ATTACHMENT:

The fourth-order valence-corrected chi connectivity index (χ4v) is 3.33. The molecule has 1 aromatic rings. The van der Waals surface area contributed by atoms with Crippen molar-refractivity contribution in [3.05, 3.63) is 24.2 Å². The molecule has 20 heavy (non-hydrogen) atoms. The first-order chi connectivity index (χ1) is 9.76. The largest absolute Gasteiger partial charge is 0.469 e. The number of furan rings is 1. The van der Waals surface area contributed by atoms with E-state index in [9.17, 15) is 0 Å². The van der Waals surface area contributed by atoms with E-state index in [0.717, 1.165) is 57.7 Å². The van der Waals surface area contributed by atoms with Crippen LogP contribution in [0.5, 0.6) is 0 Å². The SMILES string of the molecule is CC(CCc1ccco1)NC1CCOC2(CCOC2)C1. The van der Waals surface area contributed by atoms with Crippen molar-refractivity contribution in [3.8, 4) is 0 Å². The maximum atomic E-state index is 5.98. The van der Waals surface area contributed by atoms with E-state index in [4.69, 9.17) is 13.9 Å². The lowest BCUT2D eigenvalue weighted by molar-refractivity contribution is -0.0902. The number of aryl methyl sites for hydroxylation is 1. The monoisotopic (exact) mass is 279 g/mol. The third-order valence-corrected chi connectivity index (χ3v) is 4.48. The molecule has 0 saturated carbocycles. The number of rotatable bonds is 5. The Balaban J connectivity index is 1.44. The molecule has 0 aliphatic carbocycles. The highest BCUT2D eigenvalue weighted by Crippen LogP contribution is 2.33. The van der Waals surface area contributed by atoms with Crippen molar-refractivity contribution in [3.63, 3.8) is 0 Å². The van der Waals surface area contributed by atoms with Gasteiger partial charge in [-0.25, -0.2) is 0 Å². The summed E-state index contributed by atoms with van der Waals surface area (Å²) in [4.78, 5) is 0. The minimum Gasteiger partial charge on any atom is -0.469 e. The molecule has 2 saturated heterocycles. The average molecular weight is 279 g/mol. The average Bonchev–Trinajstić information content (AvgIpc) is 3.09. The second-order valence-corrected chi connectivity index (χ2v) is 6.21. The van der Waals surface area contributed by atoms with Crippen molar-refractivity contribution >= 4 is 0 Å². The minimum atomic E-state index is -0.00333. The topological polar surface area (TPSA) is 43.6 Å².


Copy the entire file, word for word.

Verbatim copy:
The fourth-order valence-corrected chi connectivity index (χ4v) is 3.33. The molecule has 1 aromatic rings. The van der Waals surface area contributed by atoms with Crippen molar-refractivity contribution in [3.05, 3.63) is 24.2 Å². The molecule has 20 heavy (non-hydrogen) atoms. The first-order chi connectivity index (χ1) is 9.76. The largest absolute Gasteiger partial charge is 0.469 e. The number of furan rings is 1. The van der Waals surface area contributed by atoms with E-state index in [9.17, 15) is 0 Å². The van der Waals surface area contributed by atoms with E-state index in [0.717, 1.165) is 57.7 Å². The van der Waals surface area contributed by atoms with Crippen LogP contribution in [0.5, 0.6) is 0 Å². The SMILES string of the molecule is CC(CCc1ccco1)NC1CCOC2(CCOC2)C1. The van der Waals surface area contributed by atoms with Crippen molar-refractivity contribution in [3.8, 4) is 0 Å². The maximum atomic E-state index is 5.98. The van der Waals surface area contributed by atoms with E-state index in [4.69, 9.17) is 13.9 Å². The lowest BCUT2D eigenvalue weighted by molar-refractivity contribution is -0.0902. The number of aryl methyl sites for hydroxylation is 1. The monoisotopic (exact) mass is 279 g/mol. The third-order valence-corrected chi connectivity index (χ3v) is 4.48. The molecule has 0 saturated carbocycles. The number of rotatable bonds is 5. The Balaban J connectivity index is 1.44. The molecule has 0 aliphatic carbocycles. The highest BCUT2D eigenvalue weighted by Crippen LogP contribution is 2.33. The van der Waals surface area contributed by atoms with Crippen molar-refractivity contribution in [3.63, 3.8) is 0 Å². The van der Waals surface area contributed by atoms with Gasteiger partial charge in [-0.25, -0.2) is 0 Å². The summed E-state index contributed by atoms with van der Waals surface area (Å²) in [4.78, 5) is 0. The minimum Gasteiger partial charge on any atom is -0.469 e. The molecule has 2 saturated heterocycles. The average molecular weight is 279 g/mol. The average Bonchev–Trinajstić information content (AvgIpc) is 3.09. The second-order valence-corrected chi connectivity index (χ2v) is 6.21. The van der Waals surface area contributed by atoms with Crippen molar-refractivity contribution >= 4 is 0 Å². The minimum atomic E-state index is -0.00333. The topological polar surface area (TPSA) is 43.6 Å².